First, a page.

Sea of Thieves Review – A salty sea dog likes to fetch and retrieve

Platforms:
Xbox OnePC
Released:
March 20, 2018
Publisher:
Microsoft Studios
Developer:
Rare

Review

BOOM! On my command my first mate fires me from our port-side cannons towards Snake Island. Sailing gracefully through the air like an albatross on the currents of the wind I take stock of the situation ahead of me and my men. We would face an army of skeletons and a jungle of snakes. Taking the head of the skeleton captain for the Order of Souls wouldn’t be easy…  As I continued my flight towards and soon over the island it soon became clear that my first mate’s aim had been far less than perfect. I took note to throw the scurvy dog into the brig when all this was over. His failings were short lived however as it had allowed me to see the two galleons docked on the opposite side of the island. Things had just gotten a lot more interesting for the crew of the mighty Swiss Cheese and I, the dread Pirate Gemini Lexx… We truly had just discovered that this is a Sea of Thieves!

Sea of Thieves has certainly come a long way since we first got a look at it back at PAX Aus 2017. But if you weren’t amongst the lucky group to play the game pre-release and you’re looking for some backstory, then here’s the quick low down. Sea of Thieves is a Shared World Adventure Game (or your basic MMO) otherwise known as a SWAG that focuses on swashbuckling pirates, but without a set storyline. It’s certainly bold, because the tough sea life is not for everyone, but if you’re daring enough then there’s a whole social world ready and waiting for you to say “Arrr”.

Sea of Thieves

What lies beneath in the Sea of Thieves

To summarise the essence of Sea of ​​Thieves, I’d suggest you see the game as a big sandbox paradise full of islands. You’re job is to take all the buckets, spades, and play equipment with you to make something of that sandbox. The game gives you the opportunity to complete your objectives any way you choose (if at all) and it leaves the adventuring entirely up to you. This is what makes it special.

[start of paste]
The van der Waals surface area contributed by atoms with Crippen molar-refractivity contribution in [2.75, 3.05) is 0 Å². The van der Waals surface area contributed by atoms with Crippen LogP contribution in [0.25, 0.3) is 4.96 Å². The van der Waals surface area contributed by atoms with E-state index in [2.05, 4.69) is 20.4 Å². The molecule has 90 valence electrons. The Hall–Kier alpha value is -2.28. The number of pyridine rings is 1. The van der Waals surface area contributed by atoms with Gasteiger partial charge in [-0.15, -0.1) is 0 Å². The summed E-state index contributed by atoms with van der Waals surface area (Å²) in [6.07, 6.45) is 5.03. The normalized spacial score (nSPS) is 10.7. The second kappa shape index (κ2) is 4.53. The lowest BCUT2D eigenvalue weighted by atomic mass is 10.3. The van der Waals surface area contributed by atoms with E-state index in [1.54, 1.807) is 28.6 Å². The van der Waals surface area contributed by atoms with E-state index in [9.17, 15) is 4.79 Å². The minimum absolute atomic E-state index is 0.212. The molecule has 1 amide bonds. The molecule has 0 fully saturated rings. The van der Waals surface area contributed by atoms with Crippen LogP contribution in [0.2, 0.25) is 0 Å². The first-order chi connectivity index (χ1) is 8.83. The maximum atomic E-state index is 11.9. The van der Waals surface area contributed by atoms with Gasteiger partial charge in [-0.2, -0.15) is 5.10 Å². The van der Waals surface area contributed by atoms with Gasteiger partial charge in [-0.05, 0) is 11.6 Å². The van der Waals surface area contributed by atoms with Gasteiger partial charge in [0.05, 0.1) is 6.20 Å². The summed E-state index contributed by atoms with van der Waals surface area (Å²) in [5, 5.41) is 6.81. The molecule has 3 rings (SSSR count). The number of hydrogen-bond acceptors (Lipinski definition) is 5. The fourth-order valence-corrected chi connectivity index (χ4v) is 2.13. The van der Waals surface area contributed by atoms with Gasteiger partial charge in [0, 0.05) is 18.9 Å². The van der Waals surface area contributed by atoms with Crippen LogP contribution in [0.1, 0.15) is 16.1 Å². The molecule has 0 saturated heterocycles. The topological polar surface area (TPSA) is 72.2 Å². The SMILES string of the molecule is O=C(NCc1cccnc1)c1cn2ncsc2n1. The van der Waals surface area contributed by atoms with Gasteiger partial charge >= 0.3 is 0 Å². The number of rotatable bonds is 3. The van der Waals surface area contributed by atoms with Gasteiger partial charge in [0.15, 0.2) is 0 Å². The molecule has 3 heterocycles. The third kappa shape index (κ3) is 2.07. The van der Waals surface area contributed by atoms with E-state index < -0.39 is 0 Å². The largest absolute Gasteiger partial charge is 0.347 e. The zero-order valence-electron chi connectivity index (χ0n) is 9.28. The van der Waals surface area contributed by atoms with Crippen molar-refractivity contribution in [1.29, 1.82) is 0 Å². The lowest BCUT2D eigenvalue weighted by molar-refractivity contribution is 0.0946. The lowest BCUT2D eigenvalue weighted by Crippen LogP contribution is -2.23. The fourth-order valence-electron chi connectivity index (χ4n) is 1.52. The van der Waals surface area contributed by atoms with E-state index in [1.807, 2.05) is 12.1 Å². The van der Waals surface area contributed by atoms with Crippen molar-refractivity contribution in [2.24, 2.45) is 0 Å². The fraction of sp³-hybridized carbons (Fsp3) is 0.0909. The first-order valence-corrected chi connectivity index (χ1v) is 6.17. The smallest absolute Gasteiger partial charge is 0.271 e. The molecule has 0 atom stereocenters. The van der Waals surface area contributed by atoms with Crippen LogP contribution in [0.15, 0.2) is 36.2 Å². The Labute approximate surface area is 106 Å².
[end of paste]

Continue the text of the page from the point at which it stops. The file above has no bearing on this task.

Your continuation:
“…little to no additional customisation options… means once you’re in game you’re going to see a doppelganger or two…”

Before you hop into the world of pirating adventure you will be given your first unique decision within the “Pirate Generator”. What sounds like a fun idea sadly has very few character base models to be found and unfortunately you’ll find at best only a few slight variations from one to the other. Add to this the fact that there’s little to no additional customisation options which means once you’re in game you’re going to see a doppelganger or two more often than not. This seems like a bit of a key failing in such a vital component of a multiplayer experience and sets a poor starting tone for Sea of Thieves. It’s a tone that persists throughout this content-sparse and BYO imagination game unfortunately.